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Hu, Y., and Yu, W. (2014). "Effects of acid dye on the performance of bamboo-based fiber composites," BioRes. 9(4), 6141-6152.

Abstract

The objective of this study was to investigate the influence of acid dye on color change, modulus of rupture, modulus of elasticity, shear strength (parallel loading), thickness swelling rate, and water absorption rate of bamboo-based fiber composites from Phyllostachys pubescens. Bamboo fiber veneers were treated with acid black via three procedures: dyed in water at 20 °C, dyed in water at 90 °C, and dyed in ethanol at 75 °C. The samples dyed in ethanol at 75 °C and those dyed in water at 90 °C had a higher exhaustion rate than those dyed in water at 20 °C. The color change of bamboo fiber veneers exhibited similar variation trends by the three methods. The dyeing procedure slightly reduced the modulus of rupture and modulus of elasticity of bamboo-based fiber composites. Compared with the samples dyed in water, the samples dyed in ethanol had reduced shear strength (parallel loading) and modulus of elasticity. The thickness swelling rate and water absorption rate of bamboo-based fiber composite samples were reduced by the dye treatment.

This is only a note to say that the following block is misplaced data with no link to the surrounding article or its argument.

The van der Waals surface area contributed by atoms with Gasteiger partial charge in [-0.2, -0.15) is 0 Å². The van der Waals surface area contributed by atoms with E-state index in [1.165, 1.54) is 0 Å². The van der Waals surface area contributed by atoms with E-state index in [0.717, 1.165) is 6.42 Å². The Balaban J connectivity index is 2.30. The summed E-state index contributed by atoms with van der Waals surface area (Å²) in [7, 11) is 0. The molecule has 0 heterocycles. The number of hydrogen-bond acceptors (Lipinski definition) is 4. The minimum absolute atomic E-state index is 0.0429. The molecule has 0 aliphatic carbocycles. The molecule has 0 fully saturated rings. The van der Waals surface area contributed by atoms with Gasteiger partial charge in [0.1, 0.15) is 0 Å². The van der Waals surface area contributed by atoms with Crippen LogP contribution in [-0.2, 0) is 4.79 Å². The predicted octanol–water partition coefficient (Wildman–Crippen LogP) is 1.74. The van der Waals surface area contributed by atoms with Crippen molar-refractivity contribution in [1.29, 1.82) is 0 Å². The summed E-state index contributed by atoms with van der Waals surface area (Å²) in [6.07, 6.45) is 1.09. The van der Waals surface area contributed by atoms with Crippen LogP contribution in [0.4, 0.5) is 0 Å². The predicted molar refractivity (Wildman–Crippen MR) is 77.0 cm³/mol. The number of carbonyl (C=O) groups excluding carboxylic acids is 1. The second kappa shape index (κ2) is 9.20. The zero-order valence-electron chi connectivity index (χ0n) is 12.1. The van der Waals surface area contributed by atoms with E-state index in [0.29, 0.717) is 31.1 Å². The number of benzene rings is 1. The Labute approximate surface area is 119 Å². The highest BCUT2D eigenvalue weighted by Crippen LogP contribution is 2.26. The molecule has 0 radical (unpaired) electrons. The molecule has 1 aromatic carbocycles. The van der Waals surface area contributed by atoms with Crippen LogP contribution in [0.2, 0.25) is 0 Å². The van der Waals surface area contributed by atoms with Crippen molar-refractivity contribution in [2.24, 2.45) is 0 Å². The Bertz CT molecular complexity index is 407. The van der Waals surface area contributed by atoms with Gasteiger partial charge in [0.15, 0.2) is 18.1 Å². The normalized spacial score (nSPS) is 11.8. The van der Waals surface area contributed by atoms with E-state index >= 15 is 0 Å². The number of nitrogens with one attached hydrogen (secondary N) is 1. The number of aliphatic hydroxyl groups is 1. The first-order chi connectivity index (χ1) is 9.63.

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Effects of Acid Dye on the Performance of Bamboo-based Fiber Composites

Yuan Hu and Wenji Yu*

The objective of this study was to investigate the influence of acid dye on color change, modulus of rupture, modulus of elasticity, shear strength (parallel loading), thickness swelling rate, and water absorption rate of bamboo-based fiber composites from Phyllostachys pubescens. Bamboo fiber veneers were treated with acid black via three procedures: dyed in water at 20 °C, dyed in water at 90 °C, and dyed in ethanol at 75 °C. The samples dyed in ethanol at 75 °C and those dyed in water at 90 °C had a higher exhaustion rate than those dyed in water at 20 °C. The color change of bamboo fiber veneers exhibited similar variation trends by the three methods. The dyeing procedure slightly reduced the modulus of rupture and modulus of elasticity of bamboo-based fiber composites. Compared with the samples dyed in water, the samples dyed in ethanol had reduced shear strength (parallel loading) and modulus of elasticity. The thickness swelling rate and water absorption rate of bamboo-based fiber composite samples were reduced by the dye treatment.

Keywords: Dyeing; Bamboo scrimber; Colour difference; Bamboo-based fiber composites; Fibrosis bamboo veneers

Contact information: Research Institute of Wood Industry, Chinese Academy of Forestry, Xiangshan Road, Haidian District, Beijing, China; *Corresponding author: yuwenji@caf.ac.cn

INTRODUCTION